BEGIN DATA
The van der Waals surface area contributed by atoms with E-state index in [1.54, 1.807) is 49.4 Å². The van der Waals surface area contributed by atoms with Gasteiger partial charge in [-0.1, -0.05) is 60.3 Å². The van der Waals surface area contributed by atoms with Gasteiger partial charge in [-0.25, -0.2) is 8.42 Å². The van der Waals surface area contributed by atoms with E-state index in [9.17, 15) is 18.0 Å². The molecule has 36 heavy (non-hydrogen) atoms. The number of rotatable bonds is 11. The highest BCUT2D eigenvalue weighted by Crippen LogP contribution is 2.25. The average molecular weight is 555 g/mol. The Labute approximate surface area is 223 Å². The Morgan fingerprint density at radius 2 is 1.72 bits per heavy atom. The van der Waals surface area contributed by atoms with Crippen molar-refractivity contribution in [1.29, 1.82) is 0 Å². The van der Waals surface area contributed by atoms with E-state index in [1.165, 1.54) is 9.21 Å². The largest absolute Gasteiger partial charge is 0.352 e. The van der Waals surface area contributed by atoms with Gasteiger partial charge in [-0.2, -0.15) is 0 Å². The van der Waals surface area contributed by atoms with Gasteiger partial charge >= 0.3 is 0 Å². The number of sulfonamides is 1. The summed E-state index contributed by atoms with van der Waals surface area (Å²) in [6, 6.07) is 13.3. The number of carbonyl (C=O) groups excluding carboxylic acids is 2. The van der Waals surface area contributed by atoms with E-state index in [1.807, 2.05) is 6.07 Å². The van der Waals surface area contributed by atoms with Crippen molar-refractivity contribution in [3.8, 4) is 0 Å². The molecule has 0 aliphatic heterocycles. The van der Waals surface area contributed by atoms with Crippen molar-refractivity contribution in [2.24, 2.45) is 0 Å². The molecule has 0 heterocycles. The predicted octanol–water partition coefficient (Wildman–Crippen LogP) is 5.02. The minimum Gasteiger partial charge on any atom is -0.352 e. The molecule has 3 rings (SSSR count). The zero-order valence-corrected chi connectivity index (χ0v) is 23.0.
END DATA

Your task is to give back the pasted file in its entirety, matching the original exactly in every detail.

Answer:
The van der Waals surface area contributed by atoms with E-state index in [1.54, 1.807) is 49.4 Å². The van der Waals surface area contributed by atoms with Gasteiger partial charge in [-0.1, -0.05) is 60.3 Å². The van der Waals surface area contributed by atoms with Gasteiger partial charge in [-0.25, -0.2) is 8.42 Å². The van der Waals surface area contributed by atoms with E-state index in [9.17, 15) is 18.0 Å². The molecule has 36 heavy (non-hydrogen) atoms. The number of rotatable bonds is 11. The highest BCUT2D eigenvalue weighted by Crippen LogP contribution is 2.25. The average molecular weight is 555 g/mol. The Labute approximate surface area is 223 Å². The Morgan fingerprint density at radius 2 is 1.72 bits per heavy atom. The van der Waals surface area contributed by atoms with Crippen molar-refractivity contribution in [1.29, 1.82) is 0 Å². The van der Waals surface area contributed by atoms with E-state index in [1.165, 1.54) is 9.21 Å². The largest absolute Gasteiger partial charge is 0.352 e. The van der Waals surface area contributed by atoms with Gasteiger partial charge in [-0.2, -0.15) is 0 Å². The van der Waals surface area contributed by atoms with Gasteiger partial charge >= 0.3 is 0 Å². The number of sulfonamides is 1. The summed E-state index contributed by atoms with van der Waals surface area (Å²) in [6, 6.07) is 13.3. The number of carbonyl (C=O) groups excluding carboxylic acids is 2. The van der Waals surface area contributed by atoms with E-state index in [1.807, 2.05) is 6.07 Å². The van der Waals surface area contributed by atoms with Crippen molar-refractivity contribution in [3.8, 4) is 0 Å². The molecule has 0 aliphatic heterocycles. The van der Waals surface area contributed by atoms with Crippen molar-refractivity contribution in [2.24, 2.45) is 0 Å². The molecule has 0 heterocycles. The predicted octanol–water partition coefficient (Wildman–Crippen LogP) is 5.02. The minimum Gasteiger partial charge on any atom is -0.352 e. The molecule has 3 rings (SSSR count). The zero-order valence-corrected chi connectivity index (χ0v) is 23.0.